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Federal Prison Handbook

Tenth Circuit Vacates Conviction, Rules Waiver of Trial Counsel Not Knowingly Made

Randy Hamett, a carpenter by trade, was charged with kidnapping and several firearm offenses in the U.S. District Court for the Northern District of Oklahoma. He was appointed counsel and elected to go to trial, during which he requested to forgo counsel and represent himself. The trial judge then held a hearing and warned Hamett of the risks of trial without a lawyer. When the judge asked if he understood the elements of the charges the Government had to prove, Hamett told the judge he did not and asked for those elements. The judge, however, refused to give them to him and said they were in the jury instructions; the judge also said he was not going to give Hamett time to read them.

The judge allowed Hamett to proceed pro se, and the jury convicted him of every count. He was then sentenced to 20 years in federal prison without parole, well below his Guidelines range but admittedly a “life” sentence for Hamett, who was 62 at the time. He appealed and argued that his waiver of counsel was not knowingly made because the judge failed to apprise him of the elements of the charges against him.

While a criminal defendant has the right under the Sixth Amendment to counsel, he also has the right to represent himself. The Supreme Court has held that a waiver of counsel must be knowingly and voluntarily made. This means that the defendant must be “aware of the dangers and disadvantages of self-representation, so that the record will establish that he knows what he is doing and his choice is made with eyes open.” Faretta v. California, 422 U.S. 806 (1975). A district court does this by what’s called a “Faretta hearing” and must advise of (1) the nature of the charges, (2) the statutory offenses faced, (3) the range of punishment, (4) possible defenses to the charges, and (5) “all other facts essential to a broad understanding of the whole matter.”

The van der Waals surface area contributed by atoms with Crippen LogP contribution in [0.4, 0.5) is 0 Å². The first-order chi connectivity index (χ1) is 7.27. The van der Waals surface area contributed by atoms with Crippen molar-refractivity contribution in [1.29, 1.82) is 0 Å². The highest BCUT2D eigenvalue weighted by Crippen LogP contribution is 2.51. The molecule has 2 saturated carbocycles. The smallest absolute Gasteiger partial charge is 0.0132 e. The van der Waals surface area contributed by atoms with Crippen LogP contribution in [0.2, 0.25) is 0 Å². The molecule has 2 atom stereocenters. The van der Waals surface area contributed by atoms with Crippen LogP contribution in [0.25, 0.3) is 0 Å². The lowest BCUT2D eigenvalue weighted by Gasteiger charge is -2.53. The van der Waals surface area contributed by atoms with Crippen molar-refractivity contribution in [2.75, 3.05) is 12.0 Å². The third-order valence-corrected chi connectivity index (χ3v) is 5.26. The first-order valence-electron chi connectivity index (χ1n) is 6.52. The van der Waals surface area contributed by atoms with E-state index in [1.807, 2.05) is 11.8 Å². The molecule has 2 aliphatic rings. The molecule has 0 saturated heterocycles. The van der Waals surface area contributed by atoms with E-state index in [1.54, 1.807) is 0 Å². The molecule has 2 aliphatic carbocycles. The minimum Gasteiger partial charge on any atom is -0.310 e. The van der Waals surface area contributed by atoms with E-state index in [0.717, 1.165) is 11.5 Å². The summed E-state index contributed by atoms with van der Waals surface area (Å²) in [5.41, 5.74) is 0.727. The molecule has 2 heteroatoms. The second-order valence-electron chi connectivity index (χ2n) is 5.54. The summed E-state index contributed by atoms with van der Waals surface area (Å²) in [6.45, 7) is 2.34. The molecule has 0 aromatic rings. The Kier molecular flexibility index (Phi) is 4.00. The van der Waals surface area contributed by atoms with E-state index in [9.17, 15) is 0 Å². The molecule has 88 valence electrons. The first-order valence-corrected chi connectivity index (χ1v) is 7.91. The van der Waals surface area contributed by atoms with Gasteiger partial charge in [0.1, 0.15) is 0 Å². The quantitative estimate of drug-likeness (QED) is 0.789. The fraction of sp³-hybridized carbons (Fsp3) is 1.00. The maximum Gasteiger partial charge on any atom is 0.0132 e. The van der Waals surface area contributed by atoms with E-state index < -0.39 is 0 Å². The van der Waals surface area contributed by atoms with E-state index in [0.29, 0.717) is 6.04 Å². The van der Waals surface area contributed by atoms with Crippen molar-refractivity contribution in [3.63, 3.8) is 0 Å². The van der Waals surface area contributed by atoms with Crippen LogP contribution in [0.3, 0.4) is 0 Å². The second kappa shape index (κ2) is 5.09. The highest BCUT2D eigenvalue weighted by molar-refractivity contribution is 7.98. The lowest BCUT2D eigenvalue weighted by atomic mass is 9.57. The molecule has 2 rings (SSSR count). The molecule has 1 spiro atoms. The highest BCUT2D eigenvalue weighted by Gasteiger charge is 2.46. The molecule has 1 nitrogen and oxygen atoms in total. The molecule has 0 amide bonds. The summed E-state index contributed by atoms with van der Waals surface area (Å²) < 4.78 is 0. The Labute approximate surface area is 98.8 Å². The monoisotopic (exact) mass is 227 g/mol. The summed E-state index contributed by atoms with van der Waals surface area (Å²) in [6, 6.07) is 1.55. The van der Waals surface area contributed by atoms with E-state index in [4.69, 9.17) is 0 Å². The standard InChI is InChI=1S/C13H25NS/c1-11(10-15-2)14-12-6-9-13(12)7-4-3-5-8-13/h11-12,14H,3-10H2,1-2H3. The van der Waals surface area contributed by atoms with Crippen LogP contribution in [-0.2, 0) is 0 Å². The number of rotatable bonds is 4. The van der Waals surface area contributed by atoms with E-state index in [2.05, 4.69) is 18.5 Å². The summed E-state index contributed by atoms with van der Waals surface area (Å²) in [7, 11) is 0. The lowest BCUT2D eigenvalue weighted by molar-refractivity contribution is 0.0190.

In the present case, the trial judge not only failed to advise of the elements of the charges, but he refused to do so.

The Tenth Circuit rejected the Government’s argument that Hamett must have been aware of the elements from his arraignment and when he had a lawyer. No assumptions can be made about the knowing nature of a waiver, the Court said, and the warnings under Faretta must be specific. General warnings aren’t enough, the Court explained.

The Court also rejected the notion that because Hamett eventually did learn the elements and did an adequate job of defending against them that his waiver was knowing. The Court recognized that whether actions taken by a defendant after a waiver of counsel could render a waiver knowingly made is an open question in the Tenth Circuit. But it said that it was “dubious” as to whether this would matter. It’s the defendant’s understanding at the time of the waiver that counts, not anything that happens after the waiver, the Court instructed.

And even if Hamett’s previous lawyers had advised him of every factor to satisfy the Faretta hearing requirements, it was the trial judge who was required to ensure Hamett’s understanding of those factors, the Court said. The fact that standby counsel was appointed to help Hamett during the trial also did not cure the trial judge’s failure to cover these essential factors, the Court said.

While there may be some exceptions to a proper Faretta hearing, the Court noted that none existed here. For example, some exceptions have been made where the criminal defendant was a lawyer himself or where the defendant showed that he understood criminal procedure by filing motions before the waiver. But Hamett, a carpenter and equipment operator, was not trained in the law and did not show any signs of being knowledgeable of the law, the Court noted.

“In sum, considering the rigorous restrictions on the information that must be conveyed to a defendant before permitting him to waive counsel at trial, we conclude that the district court’s warnings did not adequately ensure that Mr. Hamett was aware of the dangers and disadvantages of self-representation,” the Court concluded.

Related legal case

United States v. Hamett

 

 

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